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Grand Valley Lanthorn

The Student News Site of Grand Valley State University

Grand Valley Lanthorn

The Student News Site of Grand Valley State University

Grand Valley Lanthorn

Ojibwe Michigan author shares background, book at Great Michigan Read event

Courtesy / GVSU

Michigan Humanities, an organization that supports humanities programming in the state, hosted the author of “Firekeeper’s Daughter,” Angeline Boulley, at the Kent District Library for the Great Michigan Read event on Thursday, Oct. 12. The Great Michigan Read is designed to “create a statewide discussion around a Michigan-themed book” and featured a book talk, signing and discussion with Boulley on her journey of becoming an author. 

The event began with a discussion centered on Boulley’s authorship. Boulley said the idea for her first book, “Firekeeper’s Daughter,” originally came to her 35 years before the book was published. 

“Firekeeper’s Daughter” is a young adult novel following the story of a young Ojibwe woman who becomes involved in an FBI investigation following the death of a close friend. Boulley, former Director for the Office of Indian Education (OIE) in the U.S. Department of Education and member of the Sault Ste. Marie Tribe of Chippewa Indians, drew from her own Native American heritage in the development of the book. In doing so, she created a story that wraps the reader into a murder mystery surrounded in Michigan indigenous culture following an Anishinaabe woman. 

Primarily a self-taught author, Boulley said she taught herself story-telling through others’ literary works.

“I would get books about the craft of writing dialogue, but then I would also reread my favorite books and see how those authors wrote dialogue that was so perfect,” Boulley said.

Boulley said she worked on editing her first book for ten years before she looked for an agent, quickly finding one after only two weeks.

The book became a huge success and was even named in the “Top 100 Best YA Novels of All Time” list by Time Magazine. Riding the success of the book, Boulley signed the film rights for “Firekeeper’s Daughter” to the Obamas’ production company Higher Ground Media to be developed into a Netflix original series. She then got a deal for her second book, “Warrior Girl Unearthed,” which came out in May of 2023.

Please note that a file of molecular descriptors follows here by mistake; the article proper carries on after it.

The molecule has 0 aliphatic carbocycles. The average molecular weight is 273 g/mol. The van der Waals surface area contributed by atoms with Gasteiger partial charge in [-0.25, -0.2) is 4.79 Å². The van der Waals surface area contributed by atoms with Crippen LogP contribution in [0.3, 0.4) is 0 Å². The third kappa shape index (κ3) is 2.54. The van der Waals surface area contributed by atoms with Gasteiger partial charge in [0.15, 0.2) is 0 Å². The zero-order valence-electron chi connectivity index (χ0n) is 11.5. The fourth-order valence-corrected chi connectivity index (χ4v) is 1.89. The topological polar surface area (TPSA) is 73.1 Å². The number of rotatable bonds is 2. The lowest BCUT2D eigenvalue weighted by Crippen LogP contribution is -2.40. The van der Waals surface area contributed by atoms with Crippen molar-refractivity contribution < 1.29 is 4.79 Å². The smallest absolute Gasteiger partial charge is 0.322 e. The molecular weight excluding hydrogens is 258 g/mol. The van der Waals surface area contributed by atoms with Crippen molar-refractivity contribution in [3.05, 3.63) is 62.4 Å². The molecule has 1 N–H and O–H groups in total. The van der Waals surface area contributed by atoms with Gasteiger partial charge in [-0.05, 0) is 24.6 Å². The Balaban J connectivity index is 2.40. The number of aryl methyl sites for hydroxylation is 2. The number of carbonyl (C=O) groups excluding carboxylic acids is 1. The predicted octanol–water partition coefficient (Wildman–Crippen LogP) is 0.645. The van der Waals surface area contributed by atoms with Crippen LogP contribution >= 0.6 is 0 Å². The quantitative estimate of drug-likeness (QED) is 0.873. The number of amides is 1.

Boulley finds the novel’s success is especially validating because she is self-taught.

“Winning the awards and having it be a commercial success means a lot ’cause I didn’t come from a famous writing program. I didn’t have any credentials. I was unknown,” Boulley said.

Boulley has won numerous awards such as the Michael L. Printz Award for Excellence in Young Adult Literature, which “honors the best book written for teens, based entirely on its literary merit” and the American Indian Youth Literature Award, which “identifies and honors the very best writing and illustrations by Native Americans and Indigenous peoples of North America.” Both of Boulley’s books have landed first on the New York Times bestseller list. 

“My favorite situation is when a teacher says that a reluctant reader was the first one to finish the book,” Boulley said, remarking about her favorite aspect of meeting fans. “And then I love when Native students say they never saw themselves in a book before.”

The Michigan Reads tour was posted on the Grand Valley State University’s events calendar under the College of Liberal Arts and Sciences. Many GVSU students, community members and readers were in attendance and asked Boulley questions after her presentation in a question and answer session. Questions ranged from a desire to learn about Boulley’s writing schedule to specific questions about character development to how she pushed herself to become the author she is today. Many could not keep the admiration and thrill out of their voices at the opportunity to speak with the novelist.

“I’m currently reading ‘Firekeeper Daughter,’ and I just love literature. I’m an English teacher,” community member Lori Laughlin said. 

Additionally, Boulley advised aspiring writers “to keep going and to find your passion in writing” and said perseverance was essential to her success.

Boulley concluded the event with a book signing. Books were sold at the Kent District Library by the Books and Mortar bookstore. Boulley spends her time working on her third book in between touring and said she already has a deal for a fourth book coming soon.

The Great Michigan Read event allowed Boulley to share her journey with writing, connecting readers and writers to hear a true Michigan success story. 

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